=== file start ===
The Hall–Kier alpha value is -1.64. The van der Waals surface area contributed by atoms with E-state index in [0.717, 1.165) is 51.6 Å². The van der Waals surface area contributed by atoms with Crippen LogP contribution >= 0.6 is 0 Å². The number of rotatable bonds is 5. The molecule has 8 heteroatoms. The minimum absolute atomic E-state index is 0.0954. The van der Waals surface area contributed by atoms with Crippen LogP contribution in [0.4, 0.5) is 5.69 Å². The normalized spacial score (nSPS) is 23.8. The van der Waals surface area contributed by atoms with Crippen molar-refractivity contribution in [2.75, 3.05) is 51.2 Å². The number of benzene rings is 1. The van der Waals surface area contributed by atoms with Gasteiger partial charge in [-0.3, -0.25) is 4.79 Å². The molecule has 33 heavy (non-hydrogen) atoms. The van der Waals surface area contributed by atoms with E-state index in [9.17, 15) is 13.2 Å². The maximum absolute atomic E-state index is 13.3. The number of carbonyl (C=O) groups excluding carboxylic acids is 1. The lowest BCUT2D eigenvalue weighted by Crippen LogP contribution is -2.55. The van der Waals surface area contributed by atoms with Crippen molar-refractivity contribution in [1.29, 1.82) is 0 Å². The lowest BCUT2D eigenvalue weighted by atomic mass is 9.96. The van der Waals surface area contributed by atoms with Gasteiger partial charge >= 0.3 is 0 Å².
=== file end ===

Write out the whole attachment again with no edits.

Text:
The Hall–Kier alpha value is -1.64. The van der Waals surface area contributed by atoms with E-state index in [0.717, 1.165) is 51.6 Å². The van der Waals surface area contributed by atoms with Crippen LogP contribution >= 0.6 is 0 Å². The number of rotatable bonds is 5. The molecule has 8 heteroatoms. The minimum absolute atomic E-state index is 0.0954. The van der Waals surface area contributed by atoms with Crippen LogP contribution in [0.4, 0.5) is 5.69 Å². The normalized spacial score (nSPS) is 23.8. The van der Waals surface area contributed by atoms with Crippen molar-refractivity contribution in [2.75, 3.05) is 51.2 Å². The number of benzene rings is 1. The van der Waals surface area contributed by atoms with Gasteiger partial charge in [-0.3, -0.25) is 4.79 Å². The molecule has 33 heavy (non-hydrogen) atoms. The van der Waals surface area contributed by atoms with E-state index in [9.17, 15) is 13.2 Å². The maximum absolute atomic E-state index is 13.3. The number of carbonyl (C=O) groups excluding carboxylic acids is 1. The lowest BCUT2D eigenvalue weighted by Crippen LogP contribution is -2.55. The van der Waals surface area contributed by atoms with Crippen molar-refractivity contribution in [1.29, 1.82) is 0 Å². The lowest BCUT2D eigenvalue weighted by atomic mass is 9.96. The van der Waals surface area contributed by atoms with Gasteiger partial charge >= 0.3 is 0 Å².